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Re: GSBN:mesh reinforcing for earth plasters
We have used fiberglass mesh (think dryvit) extensively in both
earthen and lime plasters, and it works great. The tricky part is
attaching it to the structure- it needs to be wrapped around a wooden
or other strip, and the strip nailed in place. If you just try to
staple or nail it, it pulls apart. It's also expensive, about $90
for a 37" by 150 foot roll. But we use it exclusively on exterior
transitions between bales and wooden members, because metal lath just
doesn't work well around here.
I have mostly used a brand called Fiberlath, but Sto and Dryvit make
similar products. The trick is finding a material with large enough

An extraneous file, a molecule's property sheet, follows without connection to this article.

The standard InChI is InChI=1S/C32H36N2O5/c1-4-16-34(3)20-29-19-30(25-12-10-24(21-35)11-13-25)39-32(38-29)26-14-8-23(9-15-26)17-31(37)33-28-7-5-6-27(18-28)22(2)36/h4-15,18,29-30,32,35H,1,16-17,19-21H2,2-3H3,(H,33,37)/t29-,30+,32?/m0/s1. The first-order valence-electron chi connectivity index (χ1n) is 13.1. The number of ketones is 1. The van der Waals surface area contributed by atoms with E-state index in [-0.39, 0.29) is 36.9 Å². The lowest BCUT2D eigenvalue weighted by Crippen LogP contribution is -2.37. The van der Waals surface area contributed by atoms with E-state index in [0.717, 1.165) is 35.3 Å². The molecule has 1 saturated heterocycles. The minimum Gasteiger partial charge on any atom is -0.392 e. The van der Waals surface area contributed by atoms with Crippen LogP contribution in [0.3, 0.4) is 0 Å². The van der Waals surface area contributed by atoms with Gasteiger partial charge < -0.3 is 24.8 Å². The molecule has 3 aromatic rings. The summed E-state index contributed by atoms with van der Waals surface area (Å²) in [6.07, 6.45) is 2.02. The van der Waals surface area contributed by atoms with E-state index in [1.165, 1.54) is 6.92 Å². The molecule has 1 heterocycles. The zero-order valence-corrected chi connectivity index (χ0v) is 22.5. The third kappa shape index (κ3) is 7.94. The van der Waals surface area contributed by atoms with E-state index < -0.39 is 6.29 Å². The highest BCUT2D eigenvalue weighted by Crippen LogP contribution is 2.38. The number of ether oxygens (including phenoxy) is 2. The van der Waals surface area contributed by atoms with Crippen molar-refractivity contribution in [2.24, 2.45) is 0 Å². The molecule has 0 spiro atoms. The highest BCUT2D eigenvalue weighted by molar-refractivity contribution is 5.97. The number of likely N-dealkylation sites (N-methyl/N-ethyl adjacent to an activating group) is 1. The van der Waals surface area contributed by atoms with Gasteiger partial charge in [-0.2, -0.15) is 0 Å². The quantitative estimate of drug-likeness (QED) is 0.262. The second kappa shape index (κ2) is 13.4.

openings. The usual synthetic stucco meshes have holes of roughly
1/8"; not big enough. The mesh with larger holes- 3/8 or 1/2"- is
usually designated as a "heavy duty mesh." They use it for extra
reinforcing of areas that are expected to take unusual abuse, like
impacts. You should be able to find it by calling around to masonry
supply yards. It's a bit difficult to find out this way (synthetic
stucco, thankfully, is one form of uglification that has not caught
on in clapboard country) but I think it should not be difficult in CA.
Our usual technique is to spray or trowel on a coat of plaster, work
the mesh in, and then apply more to completely imbed it. We do both
of these coats at once, because if the mesh is simply troweled into
the surface of the first coat, its natural springiness can cause it
to jump back out. We also want to make sure that the mesh layer
doesn't become the weak point of connection between two coats.
Best of luck,
PO Box 107
463 Main St.
Ashfield, MA 01330 USA